state; 

(D) the sale of tangible personal property with delivery to a common carrier 
outside Texas and shipment by that common carrier to a purchaser in Texas; 

(E) the sale of oil or gas to an interstate pipeline company, with delivery in 
Texas; 

(F) the sale of tangible personal property which is delivered in Texas to a 
warehouse or other storage facility owned or leased by the purchaser;

(G) the sale of tangible personal property which is delivered to and stored in 
a warehouse or other storage facility in Texas at the purchaser's request, as 
opposed to a necessary delay in transit, even though the property is 
subsequently shipped outside Texas; 

(H) the drop shipment of tangible personal property in Texas. A drop shipment 
is a shipment of tangible personal property from a seller directly to a 
purchaser's customer, at the request of the purchaser, without passing through 
the hands of the purchaser. This results in Texas gross receipts for the seller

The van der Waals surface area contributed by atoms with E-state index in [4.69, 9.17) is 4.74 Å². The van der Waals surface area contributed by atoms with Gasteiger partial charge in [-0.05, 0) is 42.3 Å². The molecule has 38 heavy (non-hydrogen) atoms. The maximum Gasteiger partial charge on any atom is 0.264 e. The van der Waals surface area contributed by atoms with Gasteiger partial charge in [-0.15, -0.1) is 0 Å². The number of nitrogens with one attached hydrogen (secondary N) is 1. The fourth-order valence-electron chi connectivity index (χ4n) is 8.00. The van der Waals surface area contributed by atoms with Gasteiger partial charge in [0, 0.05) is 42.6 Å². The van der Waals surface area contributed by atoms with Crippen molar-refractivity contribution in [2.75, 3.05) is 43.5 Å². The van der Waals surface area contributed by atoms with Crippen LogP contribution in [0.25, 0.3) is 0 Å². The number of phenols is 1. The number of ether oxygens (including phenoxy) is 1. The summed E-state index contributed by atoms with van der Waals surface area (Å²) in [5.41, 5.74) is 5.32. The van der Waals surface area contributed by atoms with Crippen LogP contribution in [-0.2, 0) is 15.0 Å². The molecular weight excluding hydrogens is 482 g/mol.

and the purchaser; 

(I) sales to which the throwback rule applies. For reports due on or after 
October 2, 1984, each sale of tangible personal property shipped from this 
state to a purchaser in another state in which the seller is not subject to 
taxation is thrown back to Texas as a Texas receipt (i.e., the throwback rule). 
This subparagraph will control if it conflicts with any other provision of this 
rule. Another state means a state of the United States, the District of 
Columbia, Puerto Rico, or any territory or possession of the United States. 
Subject to taxation means constitutional nexus. The seller need not pay tax to 
the other state; it only has to have enough contact with the other state that 
the other state could tax the seller. If the seller is doing business in, or is 
incorporated in the other state, the seller is subject to taxation in that 
state. Voluntarily collecting or paying tax to another state, by itself, is not 
enough contact to make sales to the other state non-Texas receipts. A 
corporation which performs any of the activities listed in sec. 3.546(c) of 
this title (relating to Taxable Capital: Nexus) for taxation of taxable capital 
in the other state will be considered subject to taxation in the other state. 
The selling corporation must have nexus in the other state during the 
accounting year upon which the tax is based. The corporation has the burden of 
proving it is subject to taxation in the other state.